ARCHIVE FOR KL Pereira
One of the things I love about Neil Gaiman's writing is the way in which he can take an old tale, an archetype, a known setting, and spin it into something new and beautiful and relevant.
His newest storybook, Hansel and Gretel is a wonderful example. When I received this in the mail from my favorite online indie bookseller, I could hardly wait to bust open the packaging and see how Gaiman would alter the familiar tale
December 31, 2014 | KL Pereira
Every few weeks, a member of the Grub community recommends a book they find helpful or inspirational from a craft perspective. This week is Halloween, so instructor KL Pereira recommends her favorite scary novel.
It's always hard when you're asked to choose just one, simply your favorite. For those of us who revel in words, language, image, line, how can we truly choose one book over all others?
October 31, 2014 | KL Pereira
Years ago I was in a seminar with Steve Almond when he said something that changed the way I look at villains forever.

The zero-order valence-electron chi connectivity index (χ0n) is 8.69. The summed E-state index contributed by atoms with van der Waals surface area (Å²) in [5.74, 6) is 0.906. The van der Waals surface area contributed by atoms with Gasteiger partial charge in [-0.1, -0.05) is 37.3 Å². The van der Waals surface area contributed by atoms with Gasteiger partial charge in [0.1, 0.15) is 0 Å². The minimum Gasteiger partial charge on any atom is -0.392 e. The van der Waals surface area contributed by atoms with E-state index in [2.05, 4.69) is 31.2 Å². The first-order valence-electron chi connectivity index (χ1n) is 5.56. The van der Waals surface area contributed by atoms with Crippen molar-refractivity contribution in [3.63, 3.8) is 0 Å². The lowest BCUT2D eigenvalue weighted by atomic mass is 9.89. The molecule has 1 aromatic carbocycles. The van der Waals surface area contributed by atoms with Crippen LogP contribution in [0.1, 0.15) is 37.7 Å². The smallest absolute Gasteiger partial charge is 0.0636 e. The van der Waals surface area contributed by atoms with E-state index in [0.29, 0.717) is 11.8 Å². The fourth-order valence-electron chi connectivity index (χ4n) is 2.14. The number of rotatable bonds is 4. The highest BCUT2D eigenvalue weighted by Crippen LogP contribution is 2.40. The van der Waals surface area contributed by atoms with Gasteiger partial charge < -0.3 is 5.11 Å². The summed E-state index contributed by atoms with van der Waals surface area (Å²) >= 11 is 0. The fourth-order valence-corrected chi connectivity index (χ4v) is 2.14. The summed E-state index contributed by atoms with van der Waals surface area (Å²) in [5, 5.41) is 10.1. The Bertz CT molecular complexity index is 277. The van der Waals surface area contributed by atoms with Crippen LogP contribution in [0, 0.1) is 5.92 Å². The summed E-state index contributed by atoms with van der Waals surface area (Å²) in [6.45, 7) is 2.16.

You've got to love your villains, he told us. You've got to love them just as much, if not more than you love your heroes.
You might be thinking: Come again? Aren't villains the baddies that we're supposed to hate? Aren't they supposed to be unequivocally terrifying?
September 18, 2014 | KL Pereira
There’s a lot to say about the place of revision in writing. Or at least I have a lot to say about it (and teach about it). When Harry Potter and the Deathly Hallows came out nearly 10 years ago (how can it have been that long?), many folks were displeased or at least dissatisfied with the way JK Rowling chose to end things. Snape’s death, Hermione and Ron’s marriage and children, the Victorian epilogue with its happily-ever-after—hardcore fans who’d been with the series from the beginning started coming up with endings of their own, revising the fates of our ...
August 21, 2014 | KL Pereira
I’ve been rereading the Song of Ice and Fire series in the hope that George R.R. Martin will decide to give us more than teasers of the (maybe) forthcoming Winds of Winter. There’s just too much information, too many characters and side-plots for me to keep in my brain and I want to be able to delve into the sixth book without constantly leafing through the other volumes (or worse, Googling) to figure out what crucial thing happened that I just don’t remember.